The little engine that could

By From page C3 | February 10, 2013

In 2007, the illustrated children’s book, “The Little Engine That Could” was awarded “Teachers Top 100 Books for Children” honor by the National Education Association. This book was first published in 1930 in the United States by Plat and Munck. Much earlier, in 1906, under the title “Thinking One Can,” it was published in “Wellspring for Young People,” a Sunday School publication.

This book had an impact on my life. Its central theme of optimism and hard work came to me through the voice of my mother. As a very little girl, I looked forward to hearing my mother, with her gifted and dramatic reading skills, telling me the story of a very long train that must go over a high mountain. Larger engines were asked to pull the train, but all refused.

Finally, a very tiny engine came along and offered to try to pull the long train over the tall mountain. When I heard my mother telling about the little engine who chugged, claiming “I think I can, I think I can,” I was so excited! Chugging harder and harder, the little engine finally reached the top, exclaiming “I thought I could, I thought I could.”

Oh my, I loved that story!

Facing difficult obstacles over the years, I have so often thought of the little engine, remembering its determination, hope and dedication.

It has been a privilege for me to live among the spirit of the “little engine that could” at the Suisun Fairfield Congregational Church. As interim pastor for the past three years, I have served this tiny congregation. They are amazing in their determination, hope and dedication to serve our God, despite their very small size. This little multicultural Anglo-Samoan congregation chugs on and on, serving food to the hungry, worshiping together in joyful spirit, word and song.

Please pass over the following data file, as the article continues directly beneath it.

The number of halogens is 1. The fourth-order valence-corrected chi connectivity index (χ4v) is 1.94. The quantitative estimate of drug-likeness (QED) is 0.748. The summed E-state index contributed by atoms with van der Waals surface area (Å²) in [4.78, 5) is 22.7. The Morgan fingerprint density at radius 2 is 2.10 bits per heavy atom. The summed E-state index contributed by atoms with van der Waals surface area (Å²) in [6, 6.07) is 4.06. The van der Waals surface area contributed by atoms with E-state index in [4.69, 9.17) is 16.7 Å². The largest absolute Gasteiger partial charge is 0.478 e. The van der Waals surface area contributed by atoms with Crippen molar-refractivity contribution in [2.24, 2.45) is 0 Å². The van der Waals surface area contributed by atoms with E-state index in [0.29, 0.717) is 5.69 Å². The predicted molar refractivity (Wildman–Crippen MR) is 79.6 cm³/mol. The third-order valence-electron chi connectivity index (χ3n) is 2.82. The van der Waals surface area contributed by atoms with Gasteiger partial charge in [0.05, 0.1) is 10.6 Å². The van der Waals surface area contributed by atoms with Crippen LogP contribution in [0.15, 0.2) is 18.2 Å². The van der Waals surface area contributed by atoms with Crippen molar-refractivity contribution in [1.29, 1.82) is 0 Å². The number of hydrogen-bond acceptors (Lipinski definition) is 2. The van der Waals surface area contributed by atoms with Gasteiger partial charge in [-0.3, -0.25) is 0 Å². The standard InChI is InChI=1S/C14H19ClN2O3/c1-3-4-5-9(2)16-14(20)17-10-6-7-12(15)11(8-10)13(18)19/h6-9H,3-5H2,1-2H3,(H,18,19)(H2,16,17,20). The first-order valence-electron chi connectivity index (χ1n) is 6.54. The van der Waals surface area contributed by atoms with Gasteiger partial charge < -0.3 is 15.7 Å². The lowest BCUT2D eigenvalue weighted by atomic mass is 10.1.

Spontaneity would be their hallmark, action springs from their hearts without belabored committee meetings and complicated infrastructure. Their simplicity enables heartfelt caring and community, following the call of Jesus to “follow me.” They believe they can . . . indeed they “think they can” and they can! The Christ spirit abounds at Suisun Fairfield Congregational Church.

Serving as an interim pastor, as I have done for so many years, is a blessing. Transition times are marked by uncertainty. Yet with open, optimistic hearts and “I think I can” attitudes, this uncertainty provides a fertile ground for new ideas and indeed community.

I have been privileged to share these transitions with many congregations. The temporary nature of interim ministry means, by definition, that it will not be permanent. And so it ends, as it will for me at Suisun Fairfield Congregational Church at the end of this month.

This “little church that could” – can – and with their optimism and determination, their spirit will go on, blessing the many they serve.

The Rev. Lee Cruise is the pastor at Suisun Fairfield Congregational Church in Suisun City. She can be reached at [email protected]

The Rev. Lee Cruise


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